Gopal made a really interesting point during our talk: “Very few people would think about shipping major functional defects to production, but I’m always surprised at how many people will want to ship performance defects into production.” It’s potentially worse to ship performance issues than it is to ship functional problems with a new feature. This is where product management and technical teams need to come together to test throughout the development and production cycle.
9. Be prepared. But don’t be overprepared
Focus on the most realistic case versus the worst case. For example, a worst-case scenario is everyone in North America coming to your site on Black Friday, resulting in a spectacular crash. This isn’t likely to happen. Rather than falling down a rabbit hole of planning for wildly unrealistic scenarios, focus on what’s more likely to happen.
10. Build monitoring into your dev and test environments
You can’t test everything and you can’t analyze everything, but you can monitor everything (which will help you understand what to test and analyze). Put your monitoring plan into place early. Every time you consider a new feature, ask yourself, “How am I going to monitor the performance of this feature?” Then build that instrumentation into your dev and test environments. When you ship to production, ship the monitoring with it.
11. Coordinate with your vendors
Most third-party vendors will go into lockdown along with you during the holidays, but your vendors might not be aware of your special events. They might plan changes that could have an impact on your site.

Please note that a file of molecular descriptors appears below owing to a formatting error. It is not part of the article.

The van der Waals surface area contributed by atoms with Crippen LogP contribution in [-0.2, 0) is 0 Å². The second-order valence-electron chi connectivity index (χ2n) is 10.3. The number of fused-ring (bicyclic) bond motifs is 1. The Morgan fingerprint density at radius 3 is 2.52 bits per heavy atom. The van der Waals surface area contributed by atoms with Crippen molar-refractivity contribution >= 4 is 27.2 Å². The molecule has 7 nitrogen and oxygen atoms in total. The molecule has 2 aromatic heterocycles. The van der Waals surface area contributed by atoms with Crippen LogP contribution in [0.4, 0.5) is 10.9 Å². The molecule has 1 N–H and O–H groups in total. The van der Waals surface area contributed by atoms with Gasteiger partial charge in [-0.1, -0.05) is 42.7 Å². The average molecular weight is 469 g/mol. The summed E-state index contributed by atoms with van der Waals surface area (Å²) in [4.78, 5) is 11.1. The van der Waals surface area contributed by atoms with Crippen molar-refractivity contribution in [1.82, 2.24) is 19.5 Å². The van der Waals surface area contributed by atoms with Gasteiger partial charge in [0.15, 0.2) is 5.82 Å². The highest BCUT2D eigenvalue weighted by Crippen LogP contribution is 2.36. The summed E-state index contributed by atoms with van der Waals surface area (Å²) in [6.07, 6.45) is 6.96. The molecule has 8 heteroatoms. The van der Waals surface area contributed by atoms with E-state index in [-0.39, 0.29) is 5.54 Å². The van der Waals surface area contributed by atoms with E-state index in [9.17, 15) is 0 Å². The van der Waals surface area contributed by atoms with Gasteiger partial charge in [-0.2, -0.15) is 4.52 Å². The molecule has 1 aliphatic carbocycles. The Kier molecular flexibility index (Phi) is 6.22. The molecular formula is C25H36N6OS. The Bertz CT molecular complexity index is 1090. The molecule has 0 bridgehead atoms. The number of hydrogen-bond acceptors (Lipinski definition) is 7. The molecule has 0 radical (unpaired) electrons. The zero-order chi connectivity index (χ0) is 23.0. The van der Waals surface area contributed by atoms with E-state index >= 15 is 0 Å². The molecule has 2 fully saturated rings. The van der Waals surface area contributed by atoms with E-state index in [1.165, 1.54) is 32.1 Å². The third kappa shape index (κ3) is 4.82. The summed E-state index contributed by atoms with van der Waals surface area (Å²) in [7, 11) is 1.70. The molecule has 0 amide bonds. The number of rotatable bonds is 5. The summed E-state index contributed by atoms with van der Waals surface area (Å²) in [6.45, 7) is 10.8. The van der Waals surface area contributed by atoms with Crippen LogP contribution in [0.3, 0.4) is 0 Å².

To illustrate: One year, during Nordstrom’s anniversary sale, Gopal’s team realized that their order management system wasn’t processing orders any more. After much digging, they discovered that the vendor they used for fraud checks had implemented a change to the service just hours before the start of the sale — and this change was blocking all orders. Now Nordstrom lets all vendors know about its anniversary sale well in advance.
12. Realize that issues will happen where you can’t predict them
Great quote from Gopal: “I am 100% confident that everything we tested will work just fine.” When loads are different than what you modelled, that’s where you’re going to have problems.
An example from Nordstrom: During the most recent anniversary sale, mobile sign-ins ended up being nine times greater than anticipated during the early-access stage of the sale. Nordstrom was able to handle the load without crashing, but the spike triggered a large number of mobile users getting “access denied” error messages. This is why real-time monitoring is crucial. Nordstrom used RUM to get to the root cause of the issue.
There’s no silver bullet that will guarantee you a 100% seamless holiday shopping season (or any other special event). The best course of action, not surprisingly, is a customer-first philosophy, the right tools, and year-round diligence.
About the Author
Tammy has spent the past two decades obsessed with the many factors that go into creating the best possible user experience. As senior researcher and evangelist at SOASTA, she explores the intersection between web performance, UX, and business metrics. Tammy is a frequent speaker at events including IRCE, Shop.org Summit, Velocity, and Smashing Conference. She is the author of 'Time Is Money: The Business Value of Web Performance' (O'Reilly, 2016).